On Valentine’s Day, some couples dress up and go out to a fancy dinner. Some couples exchange candy and flowers and cards and other gifts. Still others go away for a romantic weekend. This year, we went to a livestock seminar at our local feed store.
As the presenter from the county extension office discussed the general benefits and shortcomings of raising one’s own sheep, pigs, and goats, we were watching a baby goat jumping on and off a somewhat disinterested pig. It was a fascinating visual aid. It was difficult to focus on the presenter’s message with so much cuteness and plain joy in that pen, but Mark and I both heard him say “sheep will cut your lawn, but goats will eat all your weeds.” Our heads snapped toward each other simultaneously as we chirped to one another “we need a goat.”
We had struggled mightily the first year on the farm keeping weeds under control, with a resulting infestation of burdocks that damaged some of our alpacas’ fleece. We wanted to decrease the likelihood that this would happen again, but without the application of gallons of chemical with dubious safety effects. So we began the obligatory Google surfing for “goats for sale near me.” As luck would have it, our friends at Blue Mountain Farm and Fiber Mill had an angora buckling available. It seemed both providential, and also too easy.
We set out to find a place on the property to house the goat, and quickly realized that a good goat home could be established in what we called the “run in,” a large, three sided building that, at some time in the past, had housed dairy cows. In our eighteen months on Hard Hill, it had served as an auxiliary, free choice shelter for the alpacas and hens. Its location uphill from the barnyard and house offered more direct sunlight and breezes; the herd often slept there on spring nights while in full fleece, presumably to escape the warmth of the barn.
So the shovels and muck buckets and rakes and saws and wrenches traveled up the slope for the goat shed renovation. Over several weekends, braving cold and wind and rains that never seemed to cease, and taking trip after trip to the farm supply store, we had one sunny day, and it was finished. From gates covered with cobwebs and a floor full of horse manure several years old emerged an indoor/outdoor space with a new fence, feedbags, water buckets, and a big sleep platform constructed from recycled pallets from the local feed store and an unused piece of wood siding. Even the hens pitched in to help, by spreading the straw bedding all over the cleaned concrete floor.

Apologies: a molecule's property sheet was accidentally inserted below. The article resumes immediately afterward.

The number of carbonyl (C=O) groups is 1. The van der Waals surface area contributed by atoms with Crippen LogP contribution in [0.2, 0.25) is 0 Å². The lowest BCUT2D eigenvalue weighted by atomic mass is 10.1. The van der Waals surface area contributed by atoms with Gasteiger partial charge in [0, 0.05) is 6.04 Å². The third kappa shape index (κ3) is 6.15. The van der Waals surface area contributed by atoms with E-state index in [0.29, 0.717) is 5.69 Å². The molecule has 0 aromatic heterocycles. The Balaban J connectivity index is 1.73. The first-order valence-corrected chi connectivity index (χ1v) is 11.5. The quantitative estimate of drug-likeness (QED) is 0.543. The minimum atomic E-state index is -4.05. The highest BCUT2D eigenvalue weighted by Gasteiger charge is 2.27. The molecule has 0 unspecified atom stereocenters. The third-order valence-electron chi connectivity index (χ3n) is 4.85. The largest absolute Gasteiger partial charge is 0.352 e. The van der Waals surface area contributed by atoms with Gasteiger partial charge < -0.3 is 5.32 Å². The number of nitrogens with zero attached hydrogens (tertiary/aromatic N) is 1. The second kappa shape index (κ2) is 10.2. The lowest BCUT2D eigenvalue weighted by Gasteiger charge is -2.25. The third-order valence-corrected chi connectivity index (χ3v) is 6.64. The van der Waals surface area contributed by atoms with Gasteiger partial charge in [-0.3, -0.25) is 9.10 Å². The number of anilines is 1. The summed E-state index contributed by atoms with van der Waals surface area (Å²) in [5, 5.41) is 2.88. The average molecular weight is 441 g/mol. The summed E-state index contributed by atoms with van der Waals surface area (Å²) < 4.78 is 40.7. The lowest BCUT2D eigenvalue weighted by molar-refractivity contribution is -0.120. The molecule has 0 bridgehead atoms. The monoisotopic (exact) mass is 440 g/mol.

The appropriate arrangements were made for us to pick up Francis the Goat, with a little hitch. His mom, Borealis, needed a new home, as she had had medical problems during Francis’s delivery, and was to be removed from the owners’ breeding program. Could we take her? Would we take her? Those were silly questions to ask a family with three rescue cats, two abandoned alpacas, and a rooster who would have been dinner had we not stashed him in our truck that day. It worked out fine for all involved: mom got a safe new home free from concerns for her reproductive health, Francis stayed with his mom and didn’t have to rush his weaning, and he also wasn’t an only goat, at risk of depression without a herdmate.
Of course, getting the two goats into the back of our SUV was comical. They did the things that stressed goats in cars do, like pee and poo and try to jump over the seats. They looked out the windows and made silly goat sounds. After an hour on the interstate, we hit Hard Hill safely, the goats moved into their new digs, the alpacas bounded up the hill to see who had taken over some of their space, the dog barked at the unfamiliar pen residents, and the hens jumped into and out of the goatspace at will to eat goat chow (which is apparently delicious to free-range chickens).
And then that night, well after dark when everyone was tucked in for the night, the dog started to bark and bark. Borealis had escaped the pen through an open window eight feet in the air … and we officially became goat herders.
Sit in on dozens of practical workshops from the leading authorities on modern homesteading, animal husbandry, gardening, real food and more!LEARN MORE